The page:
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Women's Roles In Jayne Eyre Essay

1557 words - 7 pages

Charlotte Bronte’s Jane Eyre is set in the mid nineteenth century, during the Victorian era where class and gender roles are clearly defined in the patriarchal society. The general ideology of the era expresses the idea that if gender categories were not maintained as binary oppositions, catastrophic chaos would likely ensue (Gill, 109). Throughout the novel, Jane is faced with the issue of oppression. The typical characteristics of an ideal female in Victorian society would include submissiveness, simple dress, low ambition, longing for a male love interest and passiveness. Bronte clearly shows her stance on this Victorian ideology as, although the heroine Jane Eyre settles for the ...view middle of the document...

Bronte portrays Mr. Brocklehurst, the mean-hearted hypocritical master of Lowood, as someone who expresses his middle-class interest in preserving the economic status quo, and clear divisions between the classes is required. Jane and the other girls at Lowood are therefore taught to endure and except their positions in society. He hides his hypocritical motives behind his religion shown in his response to Miss Temple’s defense of a student’s naturally curly hair. “Naturally! Yes, but we are not to conform to nature: I wish these girls to be the children of Grace: and why that abundance” (126)? Through Mr. Brocklehurst, Bronte shows that in order to maintain the status quo, women will have to endure these examples of oppressive hardships. The hypocritical nature of the Victorian norms and the male oppressor is exemplified when Brocklehurst’s wife and daughters appear with clearly defined middle class wardrobes drenched in silk, velvet, fur and of course with their curly hair. At a young age, Jane was learning what kind of endurance, fortitude and acceptance it will take to exist in this oppressive society, base on something she did not have any choice in: being a lower class woman.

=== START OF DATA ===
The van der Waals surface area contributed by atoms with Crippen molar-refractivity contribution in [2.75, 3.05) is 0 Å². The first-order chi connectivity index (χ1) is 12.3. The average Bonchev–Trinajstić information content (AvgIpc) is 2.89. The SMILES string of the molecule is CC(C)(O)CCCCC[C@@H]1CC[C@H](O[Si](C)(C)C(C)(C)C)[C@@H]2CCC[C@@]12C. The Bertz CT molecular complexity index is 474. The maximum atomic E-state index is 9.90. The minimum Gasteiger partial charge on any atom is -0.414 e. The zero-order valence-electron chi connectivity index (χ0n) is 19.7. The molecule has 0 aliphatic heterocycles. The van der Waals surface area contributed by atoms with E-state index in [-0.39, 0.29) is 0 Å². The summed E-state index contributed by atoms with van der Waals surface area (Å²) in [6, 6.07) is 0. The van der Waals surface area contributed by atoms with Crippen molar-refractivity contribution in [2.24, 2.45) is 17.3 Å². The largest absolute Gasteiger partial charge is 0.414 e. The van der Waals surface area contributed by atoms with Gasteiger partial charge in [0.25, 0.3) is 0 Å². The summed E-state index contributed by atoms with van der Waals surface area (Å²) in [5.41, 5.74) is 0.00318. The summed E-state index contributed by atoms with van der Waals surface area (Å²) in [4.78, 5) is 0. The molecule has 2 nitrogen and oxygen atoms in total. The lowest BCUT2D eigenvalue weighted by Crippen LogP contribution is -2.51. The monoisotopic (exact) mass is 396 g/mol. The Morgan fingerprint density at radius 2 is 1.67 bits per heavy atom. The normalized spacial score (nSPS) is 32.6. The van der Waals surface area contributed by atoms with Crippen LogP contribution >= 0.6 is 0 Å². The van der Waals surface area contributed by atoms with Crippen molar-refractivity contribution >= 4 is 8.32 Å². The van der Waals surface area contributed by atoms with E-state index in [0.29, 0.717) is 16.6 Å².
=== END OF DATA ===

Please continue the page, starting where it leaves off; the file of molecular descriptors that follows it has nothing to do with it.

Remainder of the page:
Mr. Brocklehurst’s negligent treatment of the students at Lowood is exposed and group of overseers are brought in to run the school and with dramatically improved conditions, Jane excels in her studies for the next six years and gets a job as a teacher there. After two years of teaching, she is spurred on by the departure of Miss Temple to move on and seeks a job as a governess. This advancement from her position at Lowood to a private governess at Thornfield Hall signifies an important development in Bronte’s attempted subversion of gender as “governesses served as the invisible wall between working class and middle class gender identities” (Godfrey, 857). As a caregiver and educator to middle-class children, the governess had important influence on the middle-class. Jane is anxious about her new position as she is moving from a working-class world up to a middle-class world. Jane decides she wants “[a] new place, in a new house, amongst new faces, under new circumstances” (152), but still questions her own qualification for moving up in class. The transition is uncertain and upon her arrival, social-class gender differences are apparent. Jane has a solemn appearance, reflecting where she came from and she contains none of the traits of her rival Blanch Ingram or her very feminine pupil Adele. In order to fit in Jane has to put on a middle-class front when called to officially meet Rochester. Mrs. Fairfax instructed Jane to dress for dinner when Rochester is home and she explains: “This additional ceremony seemed somewhat stately: however, I repaired to my room and, with Mrs. Fairfax’s aid, replaced my black stuff dress by one of silk; the best and the only additional one I had” (189). Bronte shows the class and gender distinction as Mrs....

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